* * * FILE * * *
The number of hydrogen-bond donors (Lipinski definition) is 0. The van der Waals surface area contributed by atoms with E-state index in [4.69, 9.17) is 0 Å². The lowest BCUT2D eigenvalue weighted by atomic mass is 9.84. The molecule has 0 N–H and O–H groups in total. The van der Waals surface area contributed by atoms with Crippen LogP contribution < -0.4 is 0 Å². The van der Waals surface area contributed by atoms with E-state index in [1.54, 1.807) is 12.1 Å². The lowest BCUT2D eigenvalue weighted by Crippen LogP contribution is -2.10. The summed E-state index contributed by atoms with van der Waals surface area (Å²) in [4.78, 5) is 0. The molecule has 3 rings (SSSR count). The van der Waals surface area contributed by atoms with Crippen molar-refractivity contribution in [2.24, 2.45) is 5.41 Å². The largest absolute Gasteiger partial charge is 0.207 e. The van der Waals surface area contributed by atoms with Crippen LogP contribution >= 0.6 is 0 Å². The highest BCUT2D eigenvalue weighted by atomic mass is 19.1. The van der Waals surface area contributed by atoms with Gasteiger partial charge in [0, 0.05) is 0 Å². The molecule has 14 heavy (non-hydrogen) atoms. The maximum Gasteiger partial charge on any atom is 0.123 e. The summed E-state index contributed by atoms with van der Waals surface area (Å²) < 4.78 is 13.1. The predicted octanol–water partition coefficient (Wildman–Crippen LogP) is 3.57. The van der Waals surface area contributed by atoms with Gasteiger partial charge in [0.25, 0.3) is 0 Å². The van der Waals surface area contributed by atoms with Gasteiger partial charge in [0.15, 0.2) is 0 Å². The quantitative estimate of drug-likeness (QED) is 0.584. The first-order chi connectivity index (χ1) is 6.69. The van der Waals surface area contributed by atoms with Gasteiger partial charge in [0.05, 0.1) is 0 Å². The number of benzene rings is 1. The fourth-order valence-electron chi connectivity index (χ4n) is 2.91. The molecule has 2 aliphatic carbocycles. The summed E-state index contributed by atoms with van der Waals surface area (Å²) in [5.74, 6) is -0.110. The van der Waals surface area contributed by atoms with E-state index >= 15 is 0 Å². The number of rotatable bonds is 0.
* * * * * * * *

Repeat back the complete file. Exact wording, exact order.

The number of hydrogen-bond donors (Lipinski definition) is 0. The van der Waals surface area contributed by atoms with E-state index in [4.69, 9.17) is 0 Å². The lowest BCUT2D eigenvalue weighted by atomic mass is 9.84. The molecule has 0 N–H and O–H groups in total. The van der Waals surface area contributed by atoms with Crippen LogP contribution < -0.4 is 0 Å². The van der Waals surface area contributed by atoms with E-state index in [1.54, 1.807) is 12.1 Å². The lowest BCUT2D eigenvalue weighted by Crippen LogP contribution is -2.10. The summed E-state index contributed by atoms with van der Waals surface area (Å²) in [4.78, 5) is 0. The molecule has 3 rings (SSSR count). The van der Waals surface area contributed by atoms with Crippen molar-refractivity contribution in [2.24, 2.45) is 5.41 Å². The largest absolute Gasteiger partial charge is 0.207 e. The van der Waals surface area contributed by atoms with Crippen LogP contribution >= 0.6 is 0 Å². The highest BCUT2D eigenvalue weighted by atomic mass is 19.1. The van der Waals surface area contributed by atoms with Gasteiger partial charge in [0, 0.05) is 0 Å². The molecule has 14 heavy (non-hydrogen) atoms. The maximum Gasteiger partial charge on any atom is 0.123 e. The summed E-state index contributed by atoms with van der Waals surface area (Å²) < 4.78 is 13.1. The predicted octanol–water partition coefficient (Wildman–Crippen LogP) is 3.57. The van der Waals surface area contributed by atoms with Gasteiger partial charge in [0.25, 0.3) is 0 Å². The van der Waals surface area contributed by atoms with Gasteiger partial charge in [0.15, 0.2) is 0 Å². The quantitative estimate of drug-likeness (QED) is 0.584. The first-order chi connectivity index (χ1) is 6.69. The van der Waals surface area contributed by atoms with Gasteiger partial charge in [0.05, 0.1) is 0 Å². The number of benzene rings is 1. The fourth-order valence-electron chi connectivity index (χ4n) is 2.91. The molecule has 2 aliphatic carbocycles. The summed E-state index contributed by atoms with van der Waals surface area (Å²) in [5.74, 6) is -0.110. The van der Waals surface area contributed by atoms with E-state index >= 15 is 0 Å². The number of rotatable bonds is 0.